7th Sanicole Sunset Airshow

7th Sanicole Sunset Airshow

Visiting the International Sanicole Airshow is a weekend long experience for visitors and in 2017 saw three separate events held both at the airshow site and Kleine Brogel Air Base. For early arrivals, the festivities opened with the 7th Sunset Airshow on Friday 8th September. Starting at 6pm, the Sunset Show ran for two hours as darkness slowly descended over the airfield a featured a variety of acts both military and civilian, many flying with flares or special pyrotechnic effects.

Paul Johnson/Flightline UK reports. All photography by the author. Video highlights by the Sanicole Media Team. 

2017 is a very special year for the International Sanicole Airshow as it celebrated its 40th edition. For the 7th time, the weekend long celebration of aviation got underway on the Friday with the Sunset Airshow. Inspired by the night shows seen the in the US and growing number of European based acts specialising in twilight shows, the Sanicole Sunset Show has grown into the leading event of its kind this side of the Atlantic.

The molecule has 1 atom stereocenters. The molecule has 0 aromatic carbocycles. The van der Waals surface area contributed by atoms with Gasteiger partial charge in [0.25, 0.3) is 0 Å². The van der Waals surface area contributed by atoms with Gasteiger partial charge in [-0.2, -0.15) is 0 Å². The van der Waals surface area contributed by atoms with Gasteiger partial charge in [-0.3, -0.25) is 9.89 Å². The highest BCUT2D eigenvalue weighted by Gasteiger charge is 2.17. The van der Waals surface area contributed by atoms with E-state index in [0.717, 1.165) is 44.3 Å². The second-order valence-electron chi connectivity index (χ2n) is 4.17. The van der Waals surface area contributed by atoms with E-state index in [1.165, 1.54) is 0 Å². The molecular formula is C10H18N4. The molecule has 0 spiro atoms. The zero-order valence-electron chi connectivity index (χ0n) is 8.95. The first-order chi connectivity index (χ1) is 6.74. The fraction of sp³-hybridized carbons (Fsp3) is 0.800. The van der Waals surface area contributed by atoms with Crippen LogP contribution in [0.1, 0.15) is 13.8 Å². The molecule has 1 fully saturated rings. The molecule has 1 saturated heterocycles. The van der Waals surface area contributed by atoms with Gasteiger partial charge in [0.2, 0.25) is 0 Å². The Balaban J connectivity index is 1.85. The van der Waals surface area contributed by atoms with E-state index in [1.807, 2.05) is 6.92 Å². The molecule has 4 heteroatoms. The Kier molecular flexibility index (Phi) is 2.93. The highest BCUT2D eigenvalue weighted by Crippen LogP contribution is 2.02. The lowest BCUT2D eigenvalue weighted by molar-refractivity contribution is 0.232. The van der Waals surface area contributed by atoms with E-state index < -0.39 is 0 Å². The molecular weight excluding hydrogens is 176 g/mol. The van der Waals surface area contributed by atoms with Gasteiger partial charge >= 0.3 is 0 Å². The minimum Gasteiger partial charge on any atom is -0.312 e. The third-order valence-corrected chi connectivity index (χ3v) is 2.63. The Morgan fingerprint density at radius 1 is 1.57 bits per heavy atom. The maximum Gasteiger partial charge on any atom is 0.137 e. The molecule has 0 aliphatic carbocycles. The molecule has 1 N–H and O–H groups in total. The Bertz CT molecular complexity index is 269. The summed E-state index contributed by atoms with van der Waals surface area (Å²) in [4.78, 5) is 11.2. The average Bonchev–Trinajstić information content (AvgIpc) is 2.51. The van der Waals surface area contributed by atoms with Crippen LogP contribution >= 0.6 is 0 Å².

The weather forecasts were not kind to Sanicole, particularly for the Friday which saw predictions of Heavy Rain throughout the day and well into the evening. Indeed, it was a very wet day throughout North Europe and while waiting for the event to open, there was a fair degree of scepticism. However, as the start time approached the rains eased and there were even a few late afternoon validations. By the start of the scheduled flying display, it was still raining just, but the main cloud-base had lifted. However, there was a fair amount of shuffling and re-jigging needed as some for some acts, the weather limited at the display site and over wider area were below their limited. This did mean that sadly the show lost is RAF contribution of Typhoon and Red Arrows and the parachute drop by the US Army’s Golden Knights.